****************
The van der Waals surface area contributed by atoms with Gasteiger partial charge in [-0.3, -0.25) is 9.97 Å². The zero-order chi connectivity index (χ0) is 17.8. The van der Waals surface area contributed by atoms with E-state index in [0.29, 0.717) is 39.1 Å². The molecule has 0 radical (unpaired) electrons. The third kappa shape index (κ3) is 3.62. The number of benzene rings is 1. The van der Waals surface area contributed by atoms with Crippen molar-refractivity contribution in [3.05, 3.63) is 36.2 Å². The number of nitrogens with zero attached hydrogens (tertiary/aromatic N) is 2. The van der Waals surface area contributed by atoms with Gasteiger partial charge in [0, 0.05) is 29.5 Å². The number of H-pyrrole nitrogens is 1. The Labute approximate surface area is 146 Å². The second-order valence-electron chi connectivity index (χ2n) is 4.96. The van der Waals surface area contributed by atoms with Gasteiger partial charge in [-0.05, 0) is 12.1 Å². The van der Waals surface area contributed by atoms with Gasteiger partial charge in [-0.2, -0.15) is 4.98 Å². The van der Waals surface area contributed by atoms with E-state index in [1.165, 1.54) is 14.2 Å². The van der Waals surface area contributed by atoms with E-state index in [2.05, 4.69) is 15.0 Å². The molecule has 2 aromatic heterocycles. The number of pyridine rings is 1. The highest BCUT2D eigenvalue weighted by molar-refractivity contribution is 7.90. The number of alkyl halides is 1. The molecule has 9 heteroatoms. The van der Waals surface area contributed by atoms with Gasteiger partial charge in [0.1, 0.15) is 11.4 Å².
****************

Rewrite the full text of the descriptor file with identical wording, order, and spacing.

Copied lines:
The van der Waals surface area contributed by atoms with Gasteiger partial charge in [-0.3, -0.25) is 9.97 Å². The zero-order chi connectivity index (χ0) is 17.8. The van der Waals surface area contributed by atoms with E-state index in [0.29, 0.717) is 39.1 Å². The molecule has 0 radical (unpaired) electrons. The third kappa shape index (κ3) is 3.62. The number of benzene rings is 1. The van der Waals surface area contributed by atoms with Crippen molar-refractivity contribution in [3.05, 3.63) is 36.2 Å². The number of nitrogens with zero attached hydrogens (tertiary/aromatic N) is 2. The van der Waals surface area contributed by atoms with Gasteiger partial charge in [0, 0.05) is 29.5 Å². The number of H-pyrrole nitrogens is 1. The Labute approximate surface area is 146 Å². The second-order valence-electron chi connectivity index (χ2n) is 4.96. The van der Waals surface area contributed by atoms with Gasteiger partial charge in [-0.05, 0) is 12.1 Å². The van der Waals surface area contributed by atoms with Gasteiger partial charge in [-0.2, -0.15) is 4.98 Å². The van der Waals surface area contributed by atoms with E-state index in [1.165, 1.54) is 14.2 Å². The van der Waals surface area contributed by atoms with E-state index in [2.05, 4.69) is 15.0 Å². The molecule has 2 aromatic heterocycles. The number of pyridine rings is 1. The highest BCUT2D eigenvalue weighted by molar-refractivity contribution is 7.90. The number of alkyl halides is 1. The molecule has 9 heteroatoms. The van der Waals surface area contributed by atoms with Gasteiger partial charge in [0.1, 0.15) is 11.4 Å².